Kia Soul review
New Kia Soul keeps the chunky looks of the previous model, but improves practicality and equipment
The original Kia Soul was introduced in 2008, and offered distinctive boxy SUV styling and a practical interior for buyers wanting to stand out from the crowd.
The second-generation model is based on the larger platform from the Kia Cee’d, so it’s bigger than its predecessor, but the angular styling remains.
The Kia Soul was one of the first chunky crossovers to arrive in the UK market but it never really hit it off with buyers. The second-generation model is bigger, bolder and more practical than ever so it should be second time lucky. To boost its chances the latest model has taken several design cues from the Track’ster concept first seen at the 2013 Chicago Motor Show.
It now rides on the same platform as the Kia Cee’d but it retains the distinctive chunky SUV-inspired looks of the bold original. The changes beneath the surface help improve practicality and boost passenger space.
Buyers can pick from either a 130bhp 1.6-litre petrol or a 126bhp 1.6-litre diesel engine. As you'd expect, the diesel promises lower running costs for those covering high mileages. There’s a choice of five trims – Start, Connect, Connect Plus, Mixx and Maxx – with the higher end models coming with a generous standard kit tally.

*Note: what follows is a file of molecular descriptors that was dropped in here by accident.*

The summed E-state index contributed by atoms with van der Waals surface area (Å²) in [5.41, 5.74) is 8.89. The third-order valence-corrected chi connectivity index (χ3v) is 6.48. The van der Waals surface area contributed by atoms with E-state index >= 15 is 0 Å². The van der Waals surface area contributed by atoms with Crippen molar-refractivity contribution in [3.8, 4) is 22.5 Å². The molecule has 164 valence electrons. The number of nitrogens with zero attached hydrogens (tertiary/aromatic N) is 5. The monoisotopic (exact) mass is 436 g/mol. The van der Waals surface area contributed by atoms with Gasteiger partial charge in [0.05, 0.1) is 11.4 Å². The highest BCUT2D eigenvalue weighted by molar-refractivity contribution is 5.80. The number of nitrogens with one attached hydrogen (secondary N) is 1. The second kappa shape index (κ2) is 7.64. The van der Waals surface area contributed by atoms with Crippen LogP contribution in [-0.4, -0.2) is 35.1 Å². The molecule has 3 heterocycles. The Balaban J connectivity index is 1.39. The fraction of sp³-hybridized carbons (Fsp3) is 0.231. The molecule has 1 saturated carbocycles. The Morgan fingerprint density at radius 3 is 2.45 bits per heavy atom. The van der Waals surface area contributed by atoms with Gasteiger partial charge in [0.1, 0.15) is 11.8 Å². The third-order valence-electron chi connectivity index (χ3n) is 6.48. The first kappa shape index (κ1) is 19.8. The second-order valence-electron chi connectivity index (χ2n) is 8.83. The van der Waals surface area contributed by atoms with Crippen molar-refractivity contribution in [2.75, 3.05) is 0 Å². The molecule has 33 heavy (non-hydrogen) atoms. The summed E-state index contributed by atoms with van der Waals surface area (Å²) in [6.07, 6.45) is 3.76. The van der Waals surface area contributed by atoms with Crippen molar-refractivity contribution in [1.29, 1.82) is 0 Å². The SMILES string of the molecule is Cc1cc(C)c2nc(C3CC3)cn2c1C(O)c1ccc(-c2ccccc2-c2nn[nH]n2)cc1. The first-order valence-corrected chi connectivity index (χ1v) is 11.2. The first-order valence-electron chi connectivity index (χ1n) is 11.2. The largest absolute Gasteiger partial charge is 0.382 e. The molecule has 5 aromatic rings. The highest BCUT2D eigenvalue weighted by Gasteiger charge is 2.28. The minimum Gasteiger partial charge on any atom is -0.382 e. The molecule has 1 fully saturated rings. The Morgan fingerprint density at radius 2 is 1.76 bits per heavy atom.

Kia is even taking on the likes of the Nissan Leaf and BMW i3 with an all-electric version of the Soul called the Soul EV. Capable of 124-miles on a single charge, it has a longer range than either of the aformentioned rivals, but at around £25,000 after the £5,000 Government grant has been deducted, it's not cheap.
All Souls, even the EV, benefit from Kia's renowned seven-year, 100,000-mile warranty, too.
Our choice: Soul 1.6 CRDi Mixx
Whatever you thought about the styling of the original Kia Soul, you’re likely to maintain the same opinion of the new car. While the switch to a larger platform has increased the overall dimensions, the angular lines and boxy silhouette are pretty much the same as before.
The bluff front end features a false grille, and the air intakes have been moved down to the bumper. The combination of sharp angles and bulging wheelarch blisters gives it a bit of an SUV look.
At the back, large tail-lamps flank the upright tailgate with a flash of gloss black plastic connecting the lights, which makes it look similar to the Fiat Qubo, while the rear bumper sticks out awkwardly.
If you want a rugged look, then the top-spec Mixx and Maxx models add gloss black wheelarch extensions and roof rails.
The cabin features quite a bit of black plastic – a familiar Kia feature – but the speaker-topped vertical air vents at either end of the dash add a bit of style to the cabin. Contrast stitching on the seats, honeycomb seat patterns and gloss black plastic around the gearlever also give the interior a lift.